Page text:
Training and development at both ends of the workforce continuum Opportunities and recommended actions

By Jerry Hedge, Jay Feldman

In the US, the youth (16 to 24 years old) unemployment rate has been in double-digits for the last seven years. During recessions and in weak job markets, youth are usually the first to be fired and last to be hired. While older workers (55 years and older) continue to be an essential and growing component of the workforce, they are particularly susceptible to personnel cuts, and once unemployed often face greater employment challenges than younger workers. Thus, both youth and older workers find themselves at a disadvantage in the job market, facing employment hurdles associated with skills and experience deficits. Preparing youth for success in tomorrow’s workforce is of increasing concern to our nation’s schools, communities, policy makers, and businesses. Likewise, taking advantage of the expertise and institutional knowledge possessed by older workers makes good business sense. Significant changes in the nature of work, and traditional approaches to education, training, and development often create skills-job requirements mismatches. Thus, a new learning framework and philosophy is required that emphasizes developing performance-based knowledge and skill sets from a variety of learning systems, and a willingness to learn new things in different ways in work settings, in postsecondary institutions, or through self-directed learning.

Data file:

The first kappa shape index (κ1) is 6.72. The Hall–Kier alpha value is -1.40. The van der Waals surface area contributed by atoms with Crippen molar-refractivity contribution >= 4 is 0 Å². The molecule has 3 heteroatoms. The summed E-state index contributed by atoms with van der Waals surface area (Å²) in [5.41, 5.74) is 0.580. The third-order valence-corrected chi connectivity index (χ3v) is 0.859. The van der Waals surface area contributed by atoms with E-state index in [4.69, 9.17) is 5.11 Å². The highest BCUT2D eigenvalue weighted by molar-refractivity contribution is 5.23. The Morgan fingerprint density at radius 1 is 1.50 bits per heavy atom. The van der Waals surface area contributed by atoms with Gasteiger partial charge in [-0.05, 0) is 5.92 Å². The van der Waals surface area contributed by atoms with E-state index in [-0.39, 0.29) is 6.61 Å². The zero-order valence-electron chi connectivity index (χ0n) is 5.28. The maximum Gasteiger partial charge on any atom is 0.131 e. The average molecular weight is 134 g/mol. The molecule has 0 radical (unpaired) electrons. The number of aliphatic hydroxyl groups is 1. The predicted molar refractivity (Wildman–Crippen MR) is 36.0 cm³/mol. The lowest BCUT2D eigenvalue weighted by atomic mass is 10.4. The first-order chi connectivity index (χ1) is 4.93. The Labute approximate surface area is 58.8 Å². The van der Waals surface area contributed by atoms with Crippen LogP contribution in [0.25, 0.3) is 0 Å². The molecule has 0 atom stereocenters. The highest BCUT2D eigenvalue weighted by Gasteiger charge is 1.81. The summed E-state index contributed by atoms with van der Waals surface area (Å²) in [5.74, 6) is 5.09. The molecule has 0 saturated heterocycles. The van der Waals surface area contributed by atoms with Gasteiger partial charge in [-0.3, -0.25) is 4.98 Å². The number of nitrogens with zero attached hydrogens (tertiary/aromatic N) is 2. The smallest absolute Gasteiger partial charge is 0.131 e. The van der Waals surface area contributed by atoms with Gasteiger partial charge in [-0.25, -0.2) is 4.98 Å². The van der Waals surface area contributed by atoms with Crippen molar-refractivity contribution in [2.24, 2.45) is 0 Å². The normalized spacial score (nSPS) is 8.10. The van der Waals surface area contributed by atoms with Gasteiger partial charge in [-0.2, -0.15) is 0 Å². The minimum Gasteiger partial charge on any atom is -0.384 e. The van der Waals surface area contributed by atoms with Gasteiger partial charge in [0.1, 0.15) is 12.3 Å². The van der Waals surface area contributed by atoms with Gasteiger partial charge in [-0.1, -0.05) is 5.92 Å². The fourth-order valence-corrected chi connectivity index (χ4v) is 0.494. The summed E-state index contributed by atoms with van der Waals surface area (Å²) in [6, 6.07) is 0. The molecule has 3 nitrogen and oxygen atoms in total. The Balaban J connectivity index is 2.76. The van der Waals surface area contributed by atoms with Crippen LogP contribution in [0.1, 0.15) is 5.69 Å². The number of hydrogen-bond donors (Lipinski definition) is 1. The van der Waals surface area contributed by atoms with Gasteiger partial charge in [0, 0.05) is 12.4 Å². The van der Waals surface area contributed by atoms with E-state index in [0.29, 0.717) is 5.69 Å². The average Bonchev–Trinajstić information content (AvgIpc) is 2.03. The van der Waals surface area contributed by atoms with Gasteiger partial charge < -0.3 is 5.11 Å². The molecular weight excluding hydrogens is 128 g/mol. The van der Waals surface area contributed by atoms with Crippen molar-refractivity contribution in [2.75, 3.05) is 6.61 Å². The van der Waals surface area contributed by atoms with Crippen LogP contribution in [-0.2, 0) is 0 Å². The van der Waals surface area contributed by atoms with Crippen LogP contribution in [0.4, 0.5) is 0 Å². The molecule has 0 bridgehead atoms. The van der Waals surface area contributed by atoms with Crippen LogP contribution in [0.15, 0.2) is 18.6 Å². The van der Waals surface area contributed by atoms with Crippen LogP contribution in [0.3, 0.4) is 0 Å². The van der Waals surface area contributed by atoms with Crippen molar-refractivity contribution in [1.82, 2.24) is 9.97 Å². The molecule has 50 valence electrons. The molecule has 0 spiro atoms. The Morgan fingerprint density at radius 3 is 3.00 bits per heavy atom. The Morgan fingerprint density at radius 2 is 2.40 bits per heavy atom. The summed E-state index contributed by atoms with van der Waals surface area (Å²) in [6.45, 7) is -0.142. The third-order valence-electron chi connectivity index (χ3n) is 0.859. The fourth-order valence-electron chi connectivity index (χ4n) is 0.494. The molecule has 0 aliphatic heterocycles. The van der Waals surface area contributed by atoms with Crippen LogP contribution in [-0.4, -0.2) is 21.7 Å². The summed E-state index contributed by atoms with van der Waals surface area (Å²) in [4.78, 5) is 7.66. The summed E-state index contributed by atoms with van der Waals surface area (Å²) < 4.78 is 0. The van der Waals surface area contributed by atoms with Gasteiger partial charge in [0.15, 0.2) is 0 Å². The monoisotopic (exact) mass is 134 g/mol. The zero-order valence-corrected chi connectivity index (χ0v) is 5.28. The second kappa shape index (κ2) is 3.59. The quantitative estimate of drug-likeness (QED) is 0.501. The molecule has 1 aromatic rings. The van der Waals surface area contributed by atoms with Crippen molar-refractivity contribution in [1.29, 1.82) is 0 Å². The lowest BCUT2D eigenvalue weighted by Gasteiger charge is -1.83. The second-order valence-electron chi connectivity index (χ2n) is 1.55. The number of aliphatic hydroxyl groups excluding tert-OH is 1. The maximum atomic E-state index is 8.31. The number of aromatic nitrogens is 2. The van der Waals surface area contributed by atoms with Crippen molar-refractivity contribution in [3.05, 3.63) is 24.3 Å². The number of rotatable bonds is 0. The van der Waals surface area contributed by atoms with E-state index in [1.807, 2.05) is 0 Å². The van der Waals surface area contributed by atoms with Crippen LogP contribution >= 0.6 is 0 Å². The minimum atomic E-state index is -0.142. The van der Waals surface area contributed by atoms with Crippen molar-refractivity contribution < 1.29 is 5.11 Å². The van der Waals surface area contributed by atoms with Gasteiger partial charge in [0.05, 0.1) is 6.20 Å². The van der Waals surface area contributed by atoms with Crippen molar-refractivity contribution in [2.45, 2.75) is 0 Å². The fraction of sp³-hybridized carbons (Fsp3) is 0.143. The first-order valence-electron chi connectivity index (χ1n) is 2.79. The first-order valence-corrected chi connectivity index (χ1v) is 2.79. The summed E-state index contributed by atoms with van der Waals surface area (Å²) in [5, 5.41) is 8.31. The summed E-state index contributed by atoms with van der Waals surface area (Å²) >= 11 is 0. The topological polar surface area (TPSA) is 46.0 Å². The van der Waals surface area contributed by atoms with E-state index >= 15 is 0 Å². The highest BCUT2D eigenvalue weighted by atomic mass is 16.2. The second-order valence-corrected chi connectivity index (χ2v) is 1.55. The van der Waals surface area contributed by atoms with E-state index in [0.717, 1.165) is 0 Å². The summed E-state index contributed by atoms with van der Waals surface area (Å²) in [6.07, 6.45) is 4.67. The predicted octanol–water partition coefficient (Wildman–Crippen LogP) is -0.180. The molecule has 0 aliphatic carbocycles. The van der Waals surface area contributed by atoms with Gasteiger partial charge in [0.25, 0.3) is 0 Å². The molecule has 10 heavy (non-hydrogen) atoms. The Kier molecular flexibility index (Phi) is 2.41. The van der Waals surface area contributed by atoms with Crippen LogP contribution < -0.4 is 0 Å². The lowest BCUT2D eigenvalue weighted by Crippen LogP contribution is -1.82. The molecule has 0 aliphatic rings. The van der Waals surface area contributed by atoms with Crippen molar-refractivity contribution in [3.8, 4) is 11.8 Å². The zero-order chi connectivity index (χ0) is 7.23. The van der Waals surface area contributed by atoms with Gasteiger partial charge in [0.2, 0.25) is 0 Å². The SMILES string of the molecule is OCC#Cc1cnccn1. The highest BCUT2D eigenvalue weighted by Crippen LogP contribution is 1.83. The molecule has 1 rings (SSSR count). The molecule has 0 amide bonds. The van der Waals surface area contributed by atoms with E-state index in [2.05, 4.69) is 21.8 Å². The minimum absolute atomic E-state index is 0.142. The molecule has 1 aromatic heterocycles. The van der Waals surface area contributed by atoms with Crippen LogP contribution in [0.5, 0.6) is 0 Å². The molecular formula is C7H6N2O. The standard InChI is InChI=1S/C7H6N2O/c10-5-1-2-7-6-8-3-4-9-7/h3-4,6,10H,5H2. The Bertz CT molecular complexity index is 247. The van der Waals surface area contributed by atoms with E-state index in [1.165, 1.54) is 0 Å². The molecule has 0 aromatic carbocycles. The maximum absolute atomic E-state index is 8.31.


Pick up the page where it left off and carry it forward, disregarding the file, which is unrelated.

Hedge, J., & Feldman, J. (2015). Training and development at both ends of the workforce continuum: Opportunities and recommended actions. (RTI Press Publication No. RB-0010-1508). Research Triangle Park, NC: RTI Press.

© 2019 RTI International. This work is licensed under a Creative Commons Attribution-NonCommercial-NoDerivatives 4.0 International License.


Jerry HedgeJerry W. Hedge, PhD, is a program director and senior research scientist in RTI’s Survey Research Division. He has been involved in human resource management research and application for more than 30 years. He is currently directing the evaluation of a Trade Adjustment Assistance Community College and Career Training grant for the U.S. Department of Labor. Dr. Hedge has previously co-authored The Aging Workforce: Realities, Myths, and Implications for Organizations (2006) and co-edited the Oxford Handbook of Work and Aging (2012), as well as authoring a number of journal articles and book chapters on the topic. He is a fellow of the Society for Industrial and Organizational Psychology and the American Psychological Association

Jay FeldmanJay Feldman, PhD, is a senior research associate in RTI’s Education and Workforce Division. He has worked for more than 20 years in social science and education research and evaluation. Trained as a developmental psychologist, he has worked in K–16 instruction, pedagogy, and curriculum; postsecondary education; informal learning environments; and youth development. Dr. Feldman is currently directing the evaluations of a Trade Adjustment Assistance Community College and Career Training grant for the U.S. Department of Labor and a number of evaluations of schools and nonprofit organizations that focus on developing youths for college and careers (including career academies, apprenticeship, and internship programs).

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